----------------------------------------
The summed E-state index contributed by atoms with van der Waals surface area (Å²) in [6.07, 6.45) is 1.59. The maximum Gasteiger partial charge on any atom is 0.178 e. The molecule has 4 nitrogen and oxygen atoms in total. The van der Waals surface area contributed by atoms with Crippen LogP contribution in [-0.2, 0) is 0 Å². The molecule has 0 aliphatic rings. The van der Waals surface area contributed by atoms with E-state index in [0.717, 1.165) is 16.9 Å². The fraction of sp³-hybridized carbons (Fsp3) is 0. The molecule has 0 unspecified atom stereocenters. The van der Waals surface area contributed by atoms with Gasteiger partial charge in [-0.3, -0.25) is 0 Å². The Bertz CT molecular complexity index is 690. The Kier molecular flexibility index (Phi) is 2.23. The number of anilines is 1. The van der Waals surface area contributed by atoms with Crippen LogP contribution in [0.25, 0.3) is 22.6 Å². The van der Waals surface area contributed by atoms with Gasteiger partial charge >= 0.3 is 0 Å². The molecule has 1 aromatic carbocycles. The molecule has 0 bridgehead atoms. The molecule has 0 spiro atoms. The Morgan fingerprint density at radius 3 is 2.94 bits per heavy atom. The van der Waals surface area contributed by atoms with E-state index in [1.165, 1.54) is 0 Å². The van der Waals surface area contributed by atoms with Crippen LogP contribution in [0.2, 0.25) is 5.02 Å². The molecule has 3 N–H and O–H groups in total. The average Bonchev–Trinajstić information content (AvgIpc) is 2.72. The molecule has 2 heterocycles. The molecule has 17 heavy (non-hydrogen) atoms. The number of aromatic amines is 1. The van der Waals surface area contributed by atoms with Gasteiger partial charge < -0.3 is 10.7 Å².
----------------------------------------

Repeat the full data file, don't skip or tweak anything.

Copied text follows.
The summed E-state index contributed by atoms with van der Waals surface area (Å²) in [6.07, 6.45) is 1.59. The maximum Gasteiger partial charge on any atom is 0.178 e. The molecule has 4 nitrogen and oxygen atoms in total. The van der Waals surface area contributed by atoms with Crippen LogP contribution in [-0.2, 0) is 0 Å². The molecule has 0 aliphatic rings. The van der Waals surface area contributed by atoms with E-state index in [0.717, 1.165) is 16.9 Å². The fraction of sp³-hybridized carbons (Fsp3) is 0. The molecule has 0 unspecified atom stereocenters. The van der Waals surface area contributed by atoms with Gasteiger partial charge in [-0.3, -0.25) is 0 Å². The Bertz CT molecular complexity index is 690. The Kier molecular flexibility index (Phi) is 2.23. The number of anilines is 1. The van der Waals surface area contributed by atoms with Crippen LogP contribution in [0.25, 0.3) is 22.6 Å². The van der Waals surface area contributed by atoms with Gasteiger partial charge >= 0.3 is 0 Å². The molecule has 1 aromatic carbocycles. The molecule has 0 bridgehead atoms. The molecule has 0 spiro atoms. The Morgan fingerprint density at radius 3 is 2.94 bits per heavy atom. The van der Waals surface area contributed by atoms with E-state index in [1.165, 1.54) is 0 Å². The van der Waals surface area contributed by atoms with Crippen LogP contribution in [0.2, 0.25) is 5.02 Å². The molecule has 3 N–H and O–H groups in total. The average Bonchev–Trinajstić information content (AvgIpc) is 2.72. The molecule has 2 heterocycles. The molecule has 17 heavy (non-hydrogen) atoms. The number of aromatic amines is 1. The van der Waals surface area contributed by atoms with Gasteiger partial charge < -0.3 is 10.7 Å².